Kyphosis

Kyphosis is an increase in the anterior curvature of the thoracic region. It commonly results from a collapse of one or more vertebral bodies. Thus, it presents itself as an outwardly curved convex thoracic spine.

Diagnosis

The criteria for diagnosis is a thoracic kyphosis of greater than 40 degrees (Note: 25-40 degrees is normal) and a wedging of greater than 5 degrees of three adjacent vertebrae. The clinical findings:

  • tight hamstrings
  • poor posture
  • back pain located over the apex of kyphosis (T7 - T8)
  • back pain involving the lower lumbar spine when excessive lordosis is present
  • can be seen in patients who have had rickets when small

Kyphosis is often termed a "hunch back" because of the rounded flattened shoulders when viewed from the sides.

Since the lumbar curve/column supports all the weight above it, it is this part of the column that commonly adjusts to forward and backward movements and shifts in the line of gravity.

Kyphosis shifts the line forward, with the resulting tendency to fall forward and is most easily overcome by an increase in the lumbar region (lordosis). It may be noted that occasionally the cervical spine can have a kyphotic curvature.

Thoracic Kyphosis is usually seen with drooping of the shoulders and the head being carried too far forward, in front of the line of the body.

Lack of proper posture - lazy posture as well as poorly-balanced work with ones arms, can lead to kyphosis. However, the pain resulting from this is very slow to come manifesting itself across the top of the shoulders giving an unpleasant pain at the angle of the neck. This pain tends to be more severe on the dominant side of one's body. It is increased through stress and by carrying heavy items.

The greatest problem is to be found by carrying one's head too far forward in front of the line of gravity. Either side of the neck the trapezium muscles running down from the base of the skull across the shoulders, brace the shoulder blades, keeping the head back in line with the shoulders.Thus, when the head falls forward they are acting like the reins of a horse, trying to pull back the head retracted in line with the shoulders.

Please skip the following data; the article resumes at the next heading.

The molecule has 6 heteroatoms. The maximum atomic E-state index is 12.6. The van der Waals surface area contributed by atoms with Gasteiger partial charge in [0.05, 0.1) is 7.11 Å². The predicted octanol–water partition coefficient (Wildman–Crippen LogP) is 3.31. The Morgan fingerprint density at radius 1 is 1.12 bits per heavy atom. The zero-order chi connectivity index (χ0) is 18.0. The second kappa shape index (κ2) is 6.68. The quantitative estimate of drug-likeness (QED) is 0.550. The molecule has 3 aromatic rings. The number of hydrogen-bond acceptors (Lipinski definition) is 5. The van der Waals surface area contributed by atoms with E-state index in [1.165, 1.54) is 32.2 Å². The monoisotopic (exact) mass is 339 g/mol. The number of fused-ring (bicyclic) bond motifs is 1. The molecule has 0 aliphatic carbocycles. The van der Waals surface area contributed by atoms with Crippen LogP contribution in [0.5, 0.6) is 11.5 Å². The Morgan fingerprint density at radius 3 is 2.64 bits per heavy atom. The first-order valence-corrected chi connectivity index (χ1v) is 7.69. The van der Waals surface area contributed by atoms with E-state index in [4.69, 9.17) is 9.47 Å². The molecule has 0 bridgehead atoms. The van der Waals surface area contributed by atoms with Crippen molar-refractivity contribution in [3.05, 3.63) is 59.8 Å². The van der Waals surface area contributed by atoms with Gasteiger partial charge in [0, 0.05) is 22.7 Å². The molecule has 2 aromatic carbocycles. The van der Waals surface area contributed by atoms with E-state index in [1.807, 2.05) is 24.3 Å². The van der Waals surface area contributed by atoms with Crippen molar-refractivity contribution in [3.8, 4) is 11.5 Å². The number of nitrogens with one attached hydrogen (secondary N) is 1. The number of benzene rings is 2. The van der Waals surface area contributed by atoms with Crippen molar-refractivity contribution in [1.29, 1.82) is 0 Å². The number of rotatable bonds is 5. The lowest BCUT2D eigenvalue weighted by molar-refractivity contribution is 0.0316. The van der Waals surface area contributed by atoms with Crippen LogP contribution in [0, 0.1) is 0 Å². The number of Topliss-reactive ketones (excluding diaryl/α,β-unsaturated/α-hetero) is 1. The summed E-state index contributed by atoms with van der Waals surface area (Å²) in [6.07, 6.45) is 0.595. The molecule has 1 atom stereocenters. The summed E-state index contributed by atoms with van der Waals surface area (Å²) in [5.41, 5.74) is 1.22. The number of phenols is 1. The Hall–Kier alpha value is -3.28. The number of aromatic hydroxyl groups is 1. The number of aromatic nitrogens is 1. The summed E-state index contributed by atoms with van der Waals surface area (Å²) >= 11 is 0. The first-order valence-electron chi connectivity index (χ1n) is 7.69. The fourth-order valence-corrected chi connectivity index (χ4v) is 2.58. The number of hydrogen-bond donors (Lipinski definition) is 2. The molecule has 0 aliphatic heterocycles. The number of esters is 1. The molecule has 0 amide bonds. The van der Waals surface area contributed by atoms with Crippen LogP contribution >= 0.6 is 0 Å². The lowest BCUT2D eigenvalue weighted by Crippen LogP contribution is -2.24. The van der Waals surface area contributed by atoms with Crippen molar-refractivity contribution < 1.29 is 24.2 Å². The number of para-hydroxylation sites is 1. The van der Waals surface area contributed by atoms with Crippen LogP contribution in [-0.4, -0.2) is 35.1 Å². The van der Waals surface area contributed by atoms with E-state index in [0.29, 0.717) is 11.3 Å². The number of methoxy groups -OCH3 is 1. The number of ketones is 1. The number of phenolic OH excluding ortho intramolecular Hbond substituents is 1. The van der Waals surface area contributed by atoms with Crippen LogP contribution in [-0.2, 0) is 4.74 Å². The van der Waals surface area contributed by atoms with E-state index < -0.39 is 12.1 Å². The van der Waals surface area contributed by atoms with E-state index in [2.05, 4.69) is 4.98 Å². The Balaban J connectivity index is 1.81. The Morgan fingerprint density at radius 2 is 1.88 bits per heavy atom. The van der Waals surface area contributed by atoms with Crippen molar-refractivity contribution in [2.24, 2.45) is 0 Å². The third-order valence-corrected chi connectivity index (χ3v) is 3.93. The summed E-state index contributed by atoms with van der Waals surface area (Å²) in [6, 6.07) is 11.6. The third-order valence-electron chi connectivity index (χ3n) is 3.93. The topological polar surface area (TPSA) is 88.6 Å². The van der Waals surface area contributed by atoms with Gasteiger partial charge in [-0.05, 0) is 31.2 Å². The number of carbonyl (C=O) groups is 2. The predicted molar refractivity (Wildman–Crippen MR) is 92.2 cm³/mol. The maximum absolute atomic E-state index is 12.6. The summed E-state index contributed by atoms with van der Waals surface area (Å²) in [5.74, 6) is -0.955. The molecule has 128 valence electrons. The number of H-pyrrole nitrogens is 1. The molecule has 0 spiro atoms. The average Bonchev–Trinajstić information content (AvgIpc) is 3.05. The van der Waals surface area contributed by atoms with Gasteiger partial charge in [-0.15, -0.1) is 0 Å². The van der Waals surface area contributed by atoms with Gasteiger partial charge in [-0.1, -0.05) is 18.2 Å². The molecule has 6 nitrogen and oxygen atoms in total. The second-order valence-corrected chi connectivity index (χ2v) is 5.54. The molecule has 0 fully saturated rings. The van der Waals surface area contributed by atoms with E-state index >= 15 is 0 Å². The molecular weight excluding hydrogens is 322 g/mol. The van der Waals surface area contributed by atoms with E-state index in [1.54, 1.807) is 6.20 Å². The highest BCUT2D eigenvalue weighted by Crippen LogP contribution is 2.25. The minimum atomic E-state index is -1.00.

The constant postural strain causes the muscles to develop a low-grade persistent spasm, the long-term spasm of the trapezium muscles can cause immobility of the chest. The tension of the harness keeps the vertebra of the neck and the thoracic. Permanently tightened up so that the section of the spine underlying the muscles compresses and hardly even loses flexibility.

Powerful arm work may increase kyphosis, by compressing the mobility of the chest and cause the shoulders to permanently hunch forward. One may even observe a sunken chest in affected people. The pectoral muscles fan-shaped spread across the shoulders/chest walls are responsible for this affliction.

Tight pectoral muscles may also influence the ability of the chest to expand, thereby pinching the shoulders and accentuate the severe forward movement of the neck.

Exercise for a Scoliotic Back

Stretching of hamstrings followed by a regimen of exercises given by your practitioner.

Deep Tissue and Cranio-Sacral Therapy are two mordalities that will aid in decreasing the Kyphotic curvature.

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